Militarism assumes that the martial order provides the primary explanation and directive of ethics – that life in all its forms (sexual, commercial, aesthetic, religious, etc.) should bow to the martial order. War and the military profession provide the standard but also the guide for the civil order – without the military, the argument proceeds, the civil order would be nothing, so it is only right for the military to define the characteristic and tone of ethics: military ethics is thus the pinnacle (or symbolizes the pinnacle) of the good and the right.
There are many versions of militarism from the patently obvious warrior societies whose life and its values revolved around fighting to more subtle insinuations that the military life of discipline, order, and obedience constitute higher values than the permissiveness and apparent chaos of civilian life. The former may be found in Sparta, the Mongols under the Khans, the Zulus under Shaka, or German youth under Hitler; the latter may be heard and read in the military academies of the West in thinly veiled or explicitly critical commentaries on the modern moral order.
If we take up a Hobbesian state of nature thesis for a moment, it could be argued that the move towards a civil society which explicitly necessitates the formation of authority in effect generates a military (or policing) force to ensure that the social covenant is abided by. The military thus symbolize the emergence of law and order and hence form a representation of the core values of civilized life in contrast to the anarchy of the state of nature in which all are deemed to be at each other’s throats. Alternatively, if we take up a similarly caricature Hegelian thesis that for a nation or people to be recognized and to be identified then they must struggle and fight against others, then again we may follow a short logical path to militarism – identity and recognition are only gained through fighting and war, therefore the military once again exemplify the best that society has to offer, for without the military the people would be slaves to other domineering societies.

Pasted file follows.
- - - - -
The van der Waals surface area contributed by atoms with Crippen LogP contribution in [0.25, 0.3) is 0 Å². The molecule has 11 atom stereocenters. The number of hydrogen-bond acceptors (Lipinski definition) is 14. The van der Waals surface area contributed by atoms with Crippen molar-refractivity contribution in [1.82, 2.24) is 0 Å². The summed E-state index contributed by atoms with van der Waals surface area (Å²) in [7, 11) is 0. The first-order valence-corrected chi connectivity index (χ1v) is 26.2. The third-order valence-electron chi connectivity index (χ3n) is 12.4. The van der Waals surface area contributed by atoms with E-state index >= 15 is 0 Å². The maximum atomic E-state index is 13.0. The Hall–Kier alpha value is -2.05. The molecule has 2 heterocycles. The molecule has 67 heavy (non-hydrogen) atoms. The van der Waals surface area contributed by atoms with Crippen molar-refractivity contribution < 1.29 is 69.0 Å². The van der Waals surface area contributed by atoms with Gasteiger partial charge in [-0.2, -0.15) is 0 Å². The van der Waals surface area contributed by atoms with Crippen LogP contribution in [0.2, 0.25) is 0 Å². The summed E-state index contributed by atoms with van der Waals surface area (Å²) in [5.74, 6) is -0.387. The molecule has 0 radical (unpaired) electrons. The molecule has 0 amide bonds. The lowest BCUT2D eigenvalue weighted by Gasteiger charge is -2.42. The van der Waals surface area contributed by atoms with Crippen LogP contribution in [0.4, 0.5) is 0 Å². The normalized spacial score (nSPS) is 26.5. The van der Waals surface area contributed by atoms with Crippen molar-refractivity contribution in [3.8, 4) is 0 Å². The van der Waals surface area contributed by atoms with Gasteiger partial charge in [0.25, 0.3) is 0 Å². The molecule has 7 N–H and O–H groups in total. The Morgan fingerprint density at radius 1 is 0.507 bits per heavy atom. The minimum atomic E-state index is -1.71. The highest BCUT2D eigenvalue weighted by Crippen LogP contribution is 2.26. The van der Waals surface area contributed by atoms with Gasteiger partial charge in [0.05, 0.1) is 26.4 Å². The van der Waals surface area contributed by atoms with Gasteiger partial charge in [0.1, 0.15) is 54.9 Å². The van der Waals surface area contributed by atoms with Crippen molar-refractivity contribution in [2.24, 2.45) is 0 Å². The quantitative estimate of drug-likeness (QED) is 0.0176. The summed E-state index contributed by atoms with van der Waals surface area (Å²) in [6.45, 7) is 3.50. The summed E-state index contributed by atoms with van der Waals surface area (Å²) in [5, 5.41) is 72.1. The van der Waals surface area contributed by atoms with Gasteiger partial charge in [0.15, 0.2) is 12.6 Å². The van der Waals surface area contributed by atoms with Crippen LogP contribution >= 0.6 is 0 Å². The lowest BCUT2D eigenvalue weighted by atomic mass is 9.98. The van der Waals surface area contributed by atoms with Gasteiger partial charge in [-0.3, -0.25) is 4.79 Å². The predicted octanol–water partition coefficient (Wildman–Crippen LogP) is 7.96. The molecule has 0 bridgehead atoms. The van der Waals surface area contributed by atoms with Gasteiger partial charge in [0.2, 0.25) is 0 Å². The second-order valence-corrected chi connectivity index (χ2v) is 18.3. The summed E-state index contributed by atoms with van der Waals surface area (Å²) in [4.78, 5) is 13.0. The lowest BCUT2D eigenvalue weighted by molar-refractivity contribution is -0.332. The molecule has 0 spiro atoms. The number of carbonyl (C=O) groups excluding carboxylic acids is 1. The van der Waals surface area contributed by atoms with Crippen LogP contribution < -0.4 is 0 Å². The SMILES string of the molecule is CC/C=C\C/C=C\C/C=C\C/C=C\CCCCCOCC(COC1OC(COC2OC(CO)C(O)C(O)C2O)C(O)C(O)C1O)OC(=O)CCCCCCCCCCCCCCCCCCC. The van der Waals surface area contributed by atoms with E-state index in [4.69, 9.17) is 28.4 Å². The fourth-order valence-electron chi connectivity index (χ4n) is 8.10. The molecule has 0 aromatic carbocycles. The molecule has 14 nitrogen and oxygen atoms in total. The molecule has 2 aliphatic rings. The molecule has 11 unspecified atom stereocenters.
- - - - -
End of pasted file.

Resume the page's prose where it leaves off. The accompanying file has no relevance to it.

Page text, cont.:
The counter view is that militarism is ultimately untenable, for however we seek to justify a militaristic ethic standing apart from the civilian ethic, or the absence of any ethic at all, we cannot help note how civilian codes of conduct that normally ply social interaction in peacetime act to infuse and give form to the military order and its moral remit. Accordingly, the military order is a derivative order: derived from the defense of the core values of the peaceful society from which its members are drawn. And once the sword is relinquished soldiers must return to the civilian codes of conduct and the expectations of peaceful life and ethos of nonviolent interaction; and it is either then or because such an umbrella of values hangs over the military that military ethics can be justified.
The civil eye does not fade – and its reach is not constrained by post-bellum issues but also all actions taken within war. Militarism proposes a moral inversion that swiftly becomes contradictory and inconsistent: the professionalism of the soldier is underwritten by the moral order from which he stems; in contrast, the brigand, bandit, highwayman, outlaw, or pirate is despised by the professional soldier, for the brigand represents the use and threat of force that is untethered to any moral order except the “morality of thieves” – the professional soldier has his or her honor codes and regulations to follow. But these gain only gain credence from the civilian order, they do not emerge spontaneously within the military. Or do they?
At this stage, if we take a step back, the duality seems insurmountable: two premises are offered – either the military order generates the truer values that uphold civil order or the civil order delegates its values to the military. One solution, and one that generates its own controversies of course, is to look to history and to the economics of cooperation versus destructionism: the wealth that people enjoy can only be the outcome of the complex voluntaristic interactions of the market place and concomitant property rights – societies that have progressed typically have done so as their division and specialization of labor have deepened and such a progression from peace to prosperity can only occur under peaceful conditions; to protect its wealth, a society may divert part of its social fund into the formation of a military from brigands who would prey upon the surpluses that settled, civil communities form – and so the civil order gives birth to the military order. Historically, the military have at times taken over the civil order and imposed their violent hand upon the peaceful, open society, but when their violence reaches totalitarian levels, the civil orders upon which they prey have tended to disintegrate – a historical and sociological argument that would support the primacy of civilian morality and ethos over that of the military.
(TO BE CONT'D)
Article by Dr Alexander Moseley